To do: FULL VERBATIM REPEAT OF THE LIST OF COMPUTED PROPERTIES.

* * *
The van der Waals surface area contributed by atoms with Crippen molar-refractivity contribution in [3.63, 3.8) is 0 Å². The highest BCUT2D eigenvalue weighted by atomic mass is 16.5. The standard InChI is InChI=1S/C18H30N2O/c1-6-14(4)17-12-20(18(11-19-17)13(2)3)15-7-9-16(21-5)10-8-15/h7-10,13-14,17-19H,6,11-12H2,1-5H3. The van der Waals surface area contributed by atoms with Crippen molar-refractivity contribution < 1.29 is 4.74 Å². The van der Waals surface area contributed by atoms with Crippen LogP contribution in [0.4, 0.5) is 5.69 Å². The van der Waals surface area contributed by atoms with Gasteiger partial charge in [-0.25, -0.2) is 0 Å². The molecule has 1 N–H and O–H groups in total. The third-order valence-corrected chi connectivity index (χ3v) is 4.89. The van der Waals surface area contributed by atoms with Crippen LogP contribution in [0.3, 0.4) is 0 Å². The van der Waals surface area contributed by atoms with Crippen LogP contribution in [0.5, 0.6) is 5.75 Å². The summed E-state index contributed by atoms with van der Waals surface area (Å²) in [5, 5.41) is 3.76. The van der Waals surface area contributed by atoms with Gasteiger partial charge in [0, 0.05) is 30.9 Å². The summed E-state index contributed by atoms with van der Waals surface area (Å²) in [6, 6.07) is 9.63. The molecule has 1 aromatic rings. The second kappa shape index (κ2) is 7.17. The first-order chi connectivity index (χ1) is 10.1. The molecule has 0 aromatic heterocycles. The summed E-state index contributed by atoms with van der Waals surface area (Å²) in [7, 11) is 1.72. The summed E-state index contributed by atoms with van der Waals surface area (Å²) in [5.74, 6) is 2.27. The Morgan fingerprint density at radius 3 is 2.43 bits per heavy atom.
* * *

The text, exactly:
The van der Waals surface area contributed by atoms with Crippen molar-refractivity contribution in [3.63, 3.8) is 0 Å². The highest BCUT2D eigenvalue weighted by atomic mass is 16.5. The standard InChI is InChI=1S/C18H30N2O/c1-6-14(4)17-12-20(18(11-19-17)13(2)3)15-7-9-16(21-5)10-8-15/h7-10,13-14,17-19H,6,11-12H2,1-5H3. The van der Waals surface area contributed by atoms with Crippen molar-refractivity contribution < 1.29 is 4.74 Å². The van der Waals surface area contributed by atoms with Crippen LogP contribution in [0.4, 0.5) is 5.69 Å². The van der Waals surface area contributed by atoms with Gasteiger partial charge in [-0.25, -0.2) is 0 Å². The molecule has 1 N–H and O–H groups in total. The third-order valence-corrected chi connectivity index (χ3v) is 4.89. The van der Waals surface area contributed by atoms with Crippen LogP contribution in [0.3, 0.4) is 0 Å². The van der Waals surface area contributed by atoms with Crippen LogP contribution in [0.5, 0.6) is 5.75 Å². The summed E-state index contributed by atoms with van der Waals surface area (Å²) in [5, 5.41) is 3.76. The van der Waals surface area contributed by atoms with Gasteiger partial charge in [0, 0.05) is 30.9 Å². The summed E-state index contributed by atoms with van der Waals surface area (Å²) in [6, 6.07) is 9.63. The molecule has 1 aromatic rings. The second kappa shape index (κ2) is 7.17. The first-order chi connectivity index (χ1) is 10.1. The molecule has 0 aromatic heterocycles. The summed E-state index contributed by atoms with van der Waals surface area (Å²) in [7, 11) is 1.72. The summed E-state index contributed by atoms with van der Waals surface area (Å²) in [5.74, 6) is 2.27. The Morgan fingerprint density at radius 3 is 2.43 bits per heavy atom.